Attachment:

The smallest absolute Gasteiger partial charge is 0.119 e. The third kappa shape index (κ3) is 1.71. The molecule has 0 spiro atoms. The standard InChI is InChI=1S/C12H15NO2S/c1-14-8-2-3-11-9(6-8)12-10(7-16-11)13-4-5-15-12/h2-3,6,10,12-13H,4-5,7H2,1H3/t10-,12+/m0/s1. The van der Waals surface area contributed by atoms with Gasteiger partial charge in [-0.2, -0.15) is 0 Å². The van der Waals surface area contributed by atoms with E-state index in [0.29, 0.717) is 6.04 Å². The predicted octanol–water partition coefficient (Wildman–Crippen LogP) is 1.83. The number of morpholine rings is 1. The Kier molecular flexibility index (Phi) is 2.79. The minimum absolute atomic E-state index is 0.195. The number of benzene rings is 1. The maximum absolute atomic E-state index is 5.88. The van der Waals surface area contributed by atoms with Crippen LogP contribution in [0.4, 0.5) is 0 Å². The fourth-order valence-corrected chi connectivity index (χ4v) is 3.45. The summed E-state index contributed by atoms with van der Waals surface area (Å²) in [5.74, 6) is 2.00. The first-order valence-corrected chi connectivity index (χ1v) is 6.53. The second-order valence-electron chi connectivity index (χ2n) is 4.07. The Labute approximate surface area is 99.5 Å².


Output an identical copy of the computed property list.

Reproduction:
The smallest absolute Gasteiger partial charge is 0.119 e. The third kappa shape index (κ3) is 1.71. The molecule has 0 spiro atoms. The standard InChI is InChI=1S/C12H15NO2S/c1-14-8-2-3-11-9(6-8)12-10(7-16-11)13-4-5-15-12/h2-3,6,10,12-13H,4-5,7H2,1H3/t10-,12+/m0/s1. The van der Waals surface area contributed by atoms with Gasteiger partial charge in [-0.2, -0.15) is 0 Å². The van der Waals surface area contributed by atoms with E-state index in [0.29, 0.717) is 6.04 Å². The predicted octanol–water partition coefficient (Wildman–Crippen LogP) is 1.83. The number of morpholine rings is 1. The Kier molecular flexibility index (Phi) is 2.79. The minimum absolute atomic E-state index is 0.195. The number of benzene rings is 1. The maximum absolute atomic E-state index is 5.88. The van der Waals surface area contributed by atoms with Crippen LogP contribution in [0.4, 0.5) is 0 Å². The fourth-order valence-corrected chi connectivity index (χ4v) is 3.45. The summed E-state index contributed by atoms with van der Waals surface area (Å²) in [5.74, 6) is 2.00. The first-order valence-corrected chi connectivity index (χ1v) is 6.53. The second-order valence-electron chi connectivity index (χ2n) is 4.07. The Labute approximate surface area is 99.5 Å².